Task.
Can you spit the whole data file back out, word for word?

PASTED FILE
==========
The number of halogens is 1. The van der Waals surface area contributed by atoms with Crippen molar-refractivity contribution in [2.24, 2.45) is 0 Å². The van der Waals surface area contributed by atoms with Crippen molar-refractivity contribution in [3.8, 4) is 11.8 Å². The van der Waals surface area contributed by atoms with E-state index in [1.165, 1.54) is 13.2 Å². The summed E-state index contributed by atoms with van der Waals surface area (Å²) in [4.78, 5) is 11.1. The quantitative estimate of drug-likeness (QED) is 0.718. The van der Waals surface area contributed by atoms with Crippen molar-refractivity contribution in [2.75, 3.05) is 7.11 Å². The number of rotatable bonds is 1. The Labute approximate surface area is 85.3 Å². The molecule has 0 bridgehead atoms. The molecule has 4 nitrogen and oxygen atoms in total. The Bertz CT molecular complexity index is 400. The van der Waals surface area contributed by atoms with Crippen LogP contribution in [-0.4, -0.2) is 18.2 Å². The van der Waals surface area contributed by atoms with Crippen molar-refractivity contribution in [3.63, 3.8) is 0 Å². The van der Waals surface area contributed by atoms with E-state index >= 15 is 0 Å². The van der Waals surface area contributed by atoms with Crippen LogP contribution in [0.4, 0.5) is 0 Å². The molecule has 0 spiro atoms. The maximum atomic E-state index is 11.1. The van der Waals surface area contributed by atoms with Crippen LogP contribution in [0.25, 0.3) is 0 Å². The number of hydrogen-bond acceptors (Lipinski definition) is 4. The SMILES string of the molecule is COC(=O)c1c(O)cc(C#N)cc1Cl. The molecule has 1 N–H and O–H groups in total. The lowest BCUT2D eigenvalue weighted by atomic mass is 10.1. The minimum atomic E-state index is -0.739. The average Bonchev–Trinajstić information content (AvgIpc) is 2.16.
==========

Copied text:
The number of halogens is 1. The van der Waals surface area contributed by atoms with Crippen molar-refractivity contribution in [2.24, 2.45) is 0 Å². The van der Waals surface area contributed by atoms with Crippen molar-refractivity contribution in [3.8, 4) is 11.8 Å². The van der Waals surface area contributed by atoms with E-state index in [1.165, 1.54) is 13.2 Å². The summed E-state index contributed by atoms with van der Waals surface area (Å²) in [4.78, 5) is 11.1. The quantitative estimate of drug-likeness (QED) is 0.718. The van der Waals surface area contributed by atoms with Crippen molar-refractivity contribution in [2.75, 3.05) is 7.11 Å². The number of rotatable bonds is 1. The Labute approximate surface area is 85.3 Å². The molecule has 0 bridgehead atoms. The molecule has 4 nitrogen and oxygen atoms in total. The Bertz CT molecular complexity index is 400. The van der Waals surface area contributed by atoms with Crippen LogP contribution in [-0.4, -0.2) is 18.2 Å². The van der Waals surface area contributed by atoms with Crippen molar-refractivity contribution in [3.63, 3.8) is 0 Å². The van der Waals surface area contributed by atoms with E-state index >= 15 is 0 Å². The van der Waals surface area contributed by atoms with Crippen LogP contribution in [0.4, 0.5) is 0 Å². The molecule has 0 spiro atoms. The maximum atomic E-state index is 11.1. The van der Waals surface area contributed by atoms with Crippen LogP contribution in [0.25, 0.3) is 0 Å². The number of hydrogen-bond acceptors (Lipinski definition) is 4. The SMILES string of the molecule is COC(=O)c1c(O)cc(C#N)cc1Cl. The molecule has 1 N–H and O–H groups in total. The lowest BCUT2D eigenvalue weighted by atomic mass is 10.1. The minimum atomic E-state index is -0.739. The average Bonchev–Trinajstić information content (AvgIpc) is 2.16.